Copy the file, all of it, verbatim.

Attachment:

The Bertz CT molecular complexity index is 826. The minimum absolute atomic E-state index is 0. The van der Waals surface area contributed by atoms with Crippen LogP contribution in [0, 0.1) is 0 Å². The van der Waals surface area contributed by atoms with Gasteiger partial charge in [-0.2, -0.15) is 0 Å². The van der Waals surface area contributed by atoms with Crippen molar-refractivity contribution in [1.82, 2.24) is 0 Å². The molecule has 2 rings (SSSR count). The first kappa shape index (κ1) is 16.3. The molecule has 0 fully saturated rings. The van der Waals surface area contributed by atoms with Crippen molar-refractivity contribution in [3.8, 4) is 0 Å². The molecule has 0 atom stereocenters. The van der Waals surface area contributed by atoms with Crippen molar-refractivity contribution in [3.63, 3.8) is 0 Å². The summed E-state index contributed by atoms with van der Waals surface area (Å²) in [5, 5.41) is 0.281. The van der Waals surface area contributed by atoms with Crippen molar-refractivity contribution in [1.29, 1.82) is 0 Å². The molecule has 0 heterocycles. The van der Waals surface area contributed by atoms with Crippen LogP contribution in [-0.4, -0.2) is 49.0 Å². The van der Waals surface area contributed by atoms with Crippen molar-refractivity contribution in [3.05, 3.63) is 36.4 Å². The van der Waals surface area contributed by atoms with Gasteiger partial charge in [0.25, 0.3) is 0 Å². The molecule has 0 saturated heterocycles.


The Bertz CT molecular complexity index is 826. The minimum absolute atomic E-state index is 0. The van der Waals surface area contributed by atoms with Crippen LogP contribution in [0, 0.1) is 0 Å². The van der Waals surface area contributed by atoms with Gasteiger partial charge in [-0.2, -0.15) is 0 Å². The van der Waals surface area contributed by atoms with Crippen molar-refractivity contribution in [1.82, 2.24) is 0 Å². The molecule has 2 rings (SSSR count). The first kappa shape index (κ1) is 16.3. The molecule has 0 fully saturated rings. The van der Waals surface area contributed by atoms with Crippen molar-refractivity contribution in [3.8, 4) is 0 Å². The molecule has 0 atom stereocenters. The van der Waals surface area contributed by atoms with Crippen molar-refractivity contribution in [3.63, 3.8) is 0 Å². The summed E-state index contributed by atoms with van der Waals surface area (Å²) in [5, 5.41) is 0.281. The van der Waals surface area contributed by atoms with Crippen molar-refractivity contribution in [1.29, 1.82) is 0 Å². The molecule has 0 heterocycles. The van der Waals surface area contributed by atoms with Crippen LogP contribution in [-0.4, -0.2) is 49.0 Å². The van der Waals surface area contributed by atoms with Crippen molar-refractivity contribution in [3.05, 3.63) is 36.4 Å². The van der Waals surface area contributed by atoms with Gasteiger partial charge in [0.25, 0.3) is 0 Å². The molecule has 0 saturated heterocycles.